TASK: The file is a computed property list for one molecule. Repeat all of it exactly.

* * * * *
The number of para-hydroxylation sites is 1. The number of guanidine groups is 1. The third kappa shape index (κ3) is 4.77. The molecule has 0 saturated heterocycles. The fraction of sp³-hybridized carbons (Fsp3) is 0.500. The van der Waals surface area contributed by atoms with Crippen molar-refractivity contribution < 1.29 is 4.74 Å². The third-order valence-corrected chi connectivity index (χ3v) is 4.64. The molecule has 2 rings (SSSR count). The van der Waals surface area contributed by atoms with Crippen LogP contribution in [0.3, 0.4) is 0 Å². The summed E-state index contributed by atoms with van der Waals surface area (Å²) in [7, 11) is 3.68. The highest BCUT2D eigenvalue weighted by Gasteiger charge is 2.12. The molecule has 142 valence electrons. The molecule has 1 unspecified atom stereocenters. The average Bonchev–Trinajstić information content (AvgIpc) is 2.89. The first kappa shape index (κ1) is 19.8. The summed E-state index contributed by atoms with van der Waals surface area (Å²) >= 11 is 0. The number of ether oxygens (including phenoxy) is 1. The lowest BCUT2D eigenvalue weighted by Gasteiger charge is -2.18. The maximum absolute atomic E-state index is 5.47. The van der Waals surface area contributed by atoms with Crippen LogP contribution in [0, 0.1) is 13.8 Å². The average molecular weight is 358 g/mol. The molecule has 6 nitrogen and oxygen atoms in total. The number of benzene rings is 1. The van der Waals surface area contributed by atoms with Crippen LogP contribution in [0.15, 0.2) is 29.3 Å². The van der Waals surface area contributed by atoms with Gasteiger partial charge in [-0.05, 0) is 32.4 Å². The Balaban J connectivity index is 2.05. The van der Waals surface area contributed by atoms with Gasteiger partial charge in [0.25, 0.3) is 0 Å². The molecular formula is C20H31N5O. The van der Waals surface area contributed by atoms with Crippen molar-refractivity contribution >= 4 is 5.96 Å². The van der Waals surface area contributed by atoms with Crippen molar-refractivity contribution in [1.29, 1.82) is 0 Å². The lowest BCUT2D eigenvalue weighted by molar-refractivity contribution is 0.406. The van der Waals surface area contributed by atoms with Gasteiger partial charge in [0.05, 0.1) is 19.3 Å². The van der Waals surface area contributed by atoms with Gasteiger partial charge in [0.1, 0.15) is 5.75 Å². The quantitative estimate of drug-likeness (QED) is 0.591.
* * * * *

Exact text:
The number of para-hydroxylation sites is 1. The number of guanidine groups is 1. The third kappa shape index (κ3) is 4.77. The molecule has 0 saturated heterocycles. The fraction of sp³-hybridized carbons (Fsp3) is 0.500. The van der Waals surface area contributed by atoms with Crippen molar-refractivity contribution < 1.29 is 4.74 Å². The third-order valence-corrected chi connectivity index (χ3v) is 4.64. The molecule has 2 rings (SSSR count). The van der Waals surface area contributed by atoms with Crippen LogP contribution in [0.3, 0.4) is 0 Å². The summed E-state index contributed by atoms with van der Waals surface area (Å²) in [7, 11) is 3.68. The highest BCUT2D eigenvalue weighted by Gasteiger charge is 2.12. The molecule has 142 valence electrons. The molecule has 1 unspecified atom stereocenters. The average Bonchev–Trinajstić information content (AvgIpc) is 2.89. The first kappa shape index (κ1) is 19.8. The summed E-state index contributed by atoms with van der Waals surface area (Å²) >= 11 is 0. The number of ether oxygens (including phenoxy) is 1. The lowest BCUT2D eigenvalue weighted by Gasteiger charge is -2.18. The maximum absolute atomic E-state index is 5.47. The van der Waals surface area contributed by atoms with Crippen LogP contribution in [0, 0.1) is 13.8 Å². The average molecular weight is 358 g/mol. The molecule has 6 nitrogen and oxygen atoms in total. The number of benzene rings is 1. The van der Waals surface area contributed by atoms with Crippen LogP contribution in [0.15, 0.2) is 29.3 Å². The van der Waals surface area contributed by atoms with Gasteiger partial charge in [-0.05, 0) is 32.4 Å². The Balaban J connectivity index is 2.05. The van der Waals surface area contributed by atoms with Gasteiger partial charge in [0.25, 0.3) is 0 Å². The molecular formula is C20H31N5O. The van der Waals surface area contributed by atoms with Crippen molar-refractivity contribution >= 4 is 5.96 Å². The van der Waals surface area contributed by atoms with Crippen molar-refractivity contribution in [1.29, 1.82) is 0 Å². The lowest BCUT2D eigenvalue weighted by molar-refractivity contribution is 0.406. The van der Waals surface area contributed by atoms with Gasteiger partial charge in [0.05, 0.1) is 19.3 Å². The van der Waals surface area contributed by atoms with Gasteiger partial charge in [0.1, 0.15) is 5.75 Å². The quantitative estimate of drug-likeness (QED) is 0.591.